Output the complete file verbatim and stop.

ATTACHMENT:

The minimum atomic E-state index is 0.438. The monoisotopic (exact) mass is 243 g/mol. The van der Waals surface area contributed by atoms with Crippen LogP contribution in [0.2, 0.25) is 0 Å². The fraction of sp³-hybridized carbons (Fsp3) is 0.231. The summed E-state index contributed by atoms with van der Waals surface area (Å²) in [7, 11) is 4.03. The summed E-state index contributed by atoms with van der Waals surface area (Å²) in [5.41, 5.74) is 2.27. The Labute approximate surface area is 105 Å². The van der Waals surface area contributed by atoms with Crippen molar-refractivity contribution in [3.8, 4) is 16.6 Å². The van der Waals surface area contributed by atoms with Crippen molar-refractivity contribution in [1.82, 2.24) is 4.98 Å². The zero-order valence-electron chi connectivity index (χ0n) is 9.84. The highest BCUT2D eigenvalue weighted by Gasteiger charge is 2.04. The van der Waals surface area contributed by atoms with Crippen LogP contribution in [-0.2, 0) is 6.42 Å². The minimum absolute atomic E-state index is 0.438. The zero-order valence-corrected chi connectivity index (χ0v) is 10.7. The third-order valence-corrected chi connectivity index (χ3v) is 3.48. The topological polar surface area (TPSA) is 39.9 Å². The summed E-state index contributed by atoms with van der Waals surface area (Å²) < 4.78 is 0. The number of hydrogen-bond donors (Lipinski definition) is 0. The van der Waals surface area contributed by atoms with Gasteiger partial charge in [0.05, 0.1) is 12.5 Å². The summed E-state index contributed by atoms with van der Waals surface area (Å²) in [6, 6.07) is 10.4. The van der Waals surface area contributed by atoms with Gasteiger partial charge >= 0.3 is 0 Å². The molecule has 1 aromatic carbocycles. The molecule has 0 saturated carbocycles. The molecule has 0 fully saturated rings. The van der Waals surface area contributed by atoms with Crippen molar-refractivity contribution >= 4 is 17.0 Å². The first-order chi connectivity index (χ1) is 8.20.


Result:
The minimum atomic E-state index is 0.438. The monoisotopic (exact) mass is 243 g/mol. The van der Waals surface area contributed by atoms with Crippen LogP contribution in [0.2, 0.25) is 0 Å². The fraction of sp³-hybridized carbons (Fsp3) is 0.231. The summed E-state index contributed by atoms with van der Waals surface area (Å²) in [7, 11) is 4.03. The summed E-state index contributed by atoms with van der Waals surface area (Å²) in [5.41, 5.74) is 2.27. The Labute approximate surface area is 105 Å². The van der Waals surface area contributed by atoms with Crippen molar-refractivity contribution in [3.8, 4) is 16.6 Å². The van der Waals surface area contributed by atoms with Crippen molar-refractivity contribution in [1.82, 2.24) is 4.98 Å². The zero-order valence-electron chi connectivity index (χ0n) is 9.84. The highest BCUT2D eigenvalue weighted by Gasteiger charge is 2.04. The van der Waals surface area contributed by atoms with Crippen LogP contribution in [-0.2, 0) is 6.42 Å². The minimum absolute atomic E-state index is 0.438. The zero-order valence-corrected chi connectivity index (χ0v) is 10.7. The third-order valence-corrected chi connectivity index (χ3v) is 3.48. The topological polar surface area (TPSA) is 39.9 Å². The summed E-state index contributed by atoms with van der Waals surface area (Å²) < 4.78 is 0. The number of hydrogen-bond donors (Lipinski definition) is 0. The van der Waals surface area contributed by atoms with Gasteiger partial charge in [0.05, 0.1) is 12.5 Å². The summed E-state index contributed by atoms with van der Waals surface area (Å²) in [6, 6.07) is 10.4. The van der Waals surface area contributed by atoms with Gasteiger partial charge >= 0.3 is 0 Å². The molecule has 1 aromatic carbocycles. The molecule has 0 saturated carbocycles. The molecule has 0 fully saturated rings. The van der Waals surface area contributed by atoms with Crippen molar-refractivity contribution >= 4 is 17.0 Å². The first-order chi connectivity index (χ1) is 8.20.